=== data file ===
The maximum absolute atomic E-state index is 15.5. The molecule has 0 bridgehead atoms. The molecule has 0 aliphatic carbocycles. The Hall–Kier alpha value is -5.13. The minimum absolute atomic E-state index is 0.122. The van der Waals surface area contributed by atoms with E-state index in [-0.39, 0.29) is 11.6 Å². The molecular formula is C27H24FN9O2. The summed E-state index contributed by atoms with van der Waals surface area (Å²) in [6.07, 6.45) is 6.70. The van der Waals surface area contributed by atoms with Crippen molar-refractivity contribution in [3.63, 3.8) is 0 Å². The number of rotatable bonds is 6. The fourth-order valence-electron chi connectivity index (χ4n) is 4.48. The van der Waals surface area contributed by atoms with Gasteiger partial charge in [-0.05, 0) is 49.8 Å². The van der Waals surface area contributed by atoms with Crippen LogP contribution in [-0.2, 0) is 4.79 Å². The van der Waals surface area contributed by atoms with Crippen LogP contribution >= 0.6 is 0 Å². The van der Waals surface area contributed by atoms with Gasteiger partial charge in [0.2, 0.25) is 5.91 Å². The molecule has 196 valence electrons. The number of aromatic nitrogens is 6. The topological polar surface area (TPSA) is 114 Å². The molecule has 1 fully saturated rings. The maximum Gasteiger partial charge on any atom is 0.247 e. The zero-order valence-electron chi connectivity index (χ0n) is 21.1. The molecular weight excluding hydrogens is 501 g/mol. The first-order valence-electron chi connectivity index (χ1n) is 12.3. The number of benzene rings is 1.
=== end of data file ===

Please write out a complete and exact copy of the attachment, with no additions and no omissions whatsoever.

The maximum absolute atomic E-state index is 15.5. The molecule has 0 bridgehead atoms. The molecule has 0 aliphatic carbocycles. The Hall–Kier alpha value is -5.13. The minimum absolute atomic E-state index is 0.122. The van der Waals surface area contributed by atoms with E-state index in [-0.39, 0.29) is 11.6 Å². The molecular formula is C27H24FN9O2. The summed E-state index contributed by atoms with van der Waals surface area (Å²) in [6.07, 6.45) is 6.70. The van der Waals surface area contributed by atoms with Crippen molar-refractivity contribution in [3.63, 3.8) is 0 Å². The number of rotatable bonds is 6. The fourth-order valence-electron chi connectivity index (χ4n) is 4.48. The van der Waals surface area contributed by atoms with Gasteiger partial charge in [-0.05, 0) is 49.8 Å². The van der Waals surface area contributed by atoms with Crippen LogP contribution in [-0.2, 0) is 4.79 Å². The van der Waals surface area contributed by atoms with Crippen LogP contribution >= 0.6 is 0 Å². The van der Waals surface area contributed by atoms with Gasteiger partial charge in [0.2, 0.25) is 5.91 Å². The molecule has 196 valence electrons. The number of aromatic nitrogens is 6. The topological polar surface area (TPSA) is 114 Å². The molecule has 1 fully saturated rings. The maximum Gasteiger partial charge on any atom is 0.247 e. The zero-order valence-electron chi connectivity index (χ0n) is 21.1. The molecular weight excluding hydrogens is 501 g/mol. The first-order valence-electron chi connectivity index (χ1n) is 12.3. The number of benzene rings is 1.